AMRC’s ‘brew and byte’ meeting attracts praise from attendees


The latest informal ‘brew and byte’ meet up at Factory 2050, organised at Sheffield’s AMRC, has won praise from those who attended.

First time visitor to the event Ciaran O’Shea, Director of Nprime, said: “I was massively impressed and amazed that a facility like the AMRC, which can enhance SMEs, is on our doorstep.

“The work the AMRC does, and the technology it has, is second to none, globally. To have this expertise that SMEs can reference and draw on is unique,” said Ciaran, whose company has strong trading links with the US. “We see similar relationships in America, but I feel there is something special in the relationship that you are trying to build between manufacturing SMEs and the AMRC here in Sheffield.”

He added: “Without innovation we remain stagnant, we presently have three proof of concept projects, two people employed full time in new technology and 17% of our turnover is next generation technology, projects and proof of concepts.

“While Nprime is at the cutting edge with what we do, this engagement with the AMRC makes me feel we could access some of its R&D expertise to become more efficient and create solutions for the future. We are interested in sitting with the AMRC to have a kick off meeting regarding an R&D project we are launching shortly.”

Stuart Murphy, MD of print finisher Rollem, said the digital meet manufacturing event, supported  by Patent Attorneys Withers & Rogers, as ‘very important’ and came away with four potential avenues to explore with the AMRC engineers: automation, vision systems, industrial internet of things, and production control software.

He said: “The AMRC – and Alan Lyons and his team as the liaison link – are essential to the Sheffield City Region SME community.” Rollem exports 85% of its production, including 50% to the US market.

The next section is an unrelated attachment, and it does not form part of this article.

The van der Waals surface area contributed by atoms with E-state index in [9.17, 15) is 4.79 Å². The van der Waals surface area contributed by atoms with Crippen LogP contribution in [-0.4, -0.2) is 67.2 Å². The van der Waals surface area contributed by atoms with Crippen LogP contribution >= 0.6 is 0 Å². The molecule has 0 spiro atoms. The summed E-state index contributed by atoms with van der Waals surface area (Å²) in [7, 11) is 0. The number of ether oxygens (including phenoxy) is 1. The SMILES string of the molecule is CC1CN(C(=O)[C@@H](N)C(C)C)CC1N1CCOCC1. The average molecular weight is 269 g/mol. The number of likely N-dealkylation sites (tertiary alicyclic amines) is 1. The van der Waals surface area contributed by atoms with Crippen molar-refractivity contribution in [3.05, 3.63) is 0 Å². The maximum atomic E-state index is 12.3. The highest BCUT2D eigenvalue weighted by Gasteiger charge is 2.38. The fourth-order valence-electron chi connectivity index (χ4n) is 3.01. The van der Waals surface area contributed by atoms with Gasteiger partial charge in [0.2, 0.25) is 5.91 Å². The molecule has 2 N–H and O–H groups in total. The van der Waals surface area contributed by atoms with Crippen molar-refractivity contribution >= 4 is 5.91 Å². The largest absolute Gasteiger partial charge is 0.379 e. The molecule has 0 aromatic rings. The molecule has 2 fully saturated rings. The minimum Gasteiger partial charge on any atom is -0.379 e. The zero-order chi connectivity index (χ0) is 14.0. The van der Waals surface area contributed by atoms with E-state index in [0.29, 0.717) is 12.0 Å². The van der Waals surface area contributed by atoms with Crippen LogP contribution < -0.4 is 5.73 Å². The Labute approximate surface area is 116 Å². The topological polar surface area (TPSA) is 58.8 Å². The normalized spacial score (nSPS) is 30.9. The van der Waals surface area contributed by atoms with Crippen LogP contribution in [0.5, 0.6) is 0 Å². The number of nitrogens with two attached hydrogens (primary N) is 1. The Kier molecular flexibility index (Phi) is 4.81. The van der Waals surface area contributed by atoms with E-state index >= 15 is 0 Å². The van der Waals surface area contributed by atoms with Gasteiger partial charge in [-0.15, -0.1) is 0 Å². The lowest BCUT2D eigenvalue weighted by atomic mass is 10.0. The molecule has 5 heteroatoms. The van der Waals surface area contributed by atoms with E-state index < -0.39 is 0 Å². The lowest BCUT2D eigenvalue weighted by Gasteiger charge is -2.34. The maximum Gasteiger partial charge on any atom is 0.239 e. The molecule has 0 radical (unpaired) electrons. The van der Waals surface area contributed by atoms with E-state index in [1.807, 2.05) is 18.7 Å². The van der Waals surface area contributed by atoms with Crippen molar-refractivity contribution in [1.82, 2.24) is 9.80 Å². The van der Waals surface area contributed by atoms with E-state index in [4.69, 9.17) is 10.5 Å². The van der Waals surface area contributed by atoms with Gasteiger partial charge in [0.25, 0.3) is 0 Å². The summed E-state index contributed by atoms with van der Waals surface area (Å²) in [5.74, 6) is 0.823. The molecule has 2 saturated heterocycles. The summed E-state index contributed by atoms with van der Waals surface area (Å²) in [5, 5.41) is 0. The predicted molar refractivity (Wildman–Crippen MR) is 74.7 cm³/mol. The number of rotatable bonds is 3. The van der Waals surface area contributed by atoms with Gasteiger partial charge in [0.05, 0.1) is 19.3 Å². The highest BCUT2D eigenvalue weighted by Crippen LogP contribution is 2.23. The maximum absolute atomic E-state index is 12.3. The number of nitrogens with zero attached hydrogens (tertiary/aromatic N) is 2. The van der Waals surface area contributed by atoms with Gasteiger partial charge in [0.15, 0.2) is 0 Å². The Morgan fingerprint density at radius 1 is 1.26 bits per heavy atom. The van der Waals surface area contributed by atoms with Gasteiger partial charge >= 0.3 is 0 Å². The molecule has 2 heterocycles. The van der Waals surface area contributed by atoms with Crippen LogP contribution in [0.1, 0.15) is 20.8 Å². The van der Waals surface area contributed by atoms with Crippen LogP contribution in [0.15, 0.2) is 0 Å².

Belinda Naylor, Business Development Manager at family-owned engineering and design consultants Webster Technologies, said: “The more we can learn and understand about Industry technologies the easier it will be to identify opportunities to integrate them into the business. Gaining confidence and knowledge about digital technologies through forums and networking events like this supports the adoption of smart technologies.

Belinda is keen to explore how virtual reality, telematics and remote monitoring could not only help her company understand more about the performance of its attachments, but also prove to be useful as a training and skills tool. “Virtual reality, using simulators as a way of learning how to operate equipment such as excavators is also a great way of engaging younger people with our industry,” she said.

Alan Lyons of the AMRC said: “Our role is to introduce digital technology and digital tech companies to manufacturing, to show that by working together we can drive big improvements in own productivity and profitability not only at the level of the firm, but also across the regional and national economy. We are all on a learning journey. The more meets we have like this, the easier it will be to spread the word across the Sheffield City Region about the opportunities that are opened up when digital meets manufacturing.”

For Ciaran O’Shea, the opportunity to engage in a five-day free consultation with research engineers at the AMRC was an eye-opener: “I plan on making contact regarding this. Nprime’s expertise in bespoke measurement solutions and the AMRC’s facilities and expertise have clear synergies that could enhance what Nprime do.” Before his visit to Factory 2050 Ciaran confessed that he ‘thought AMRC was out of bounds’ seeing it as a competitor: but now he sees it very differently. “We will be in touch soon,” he said.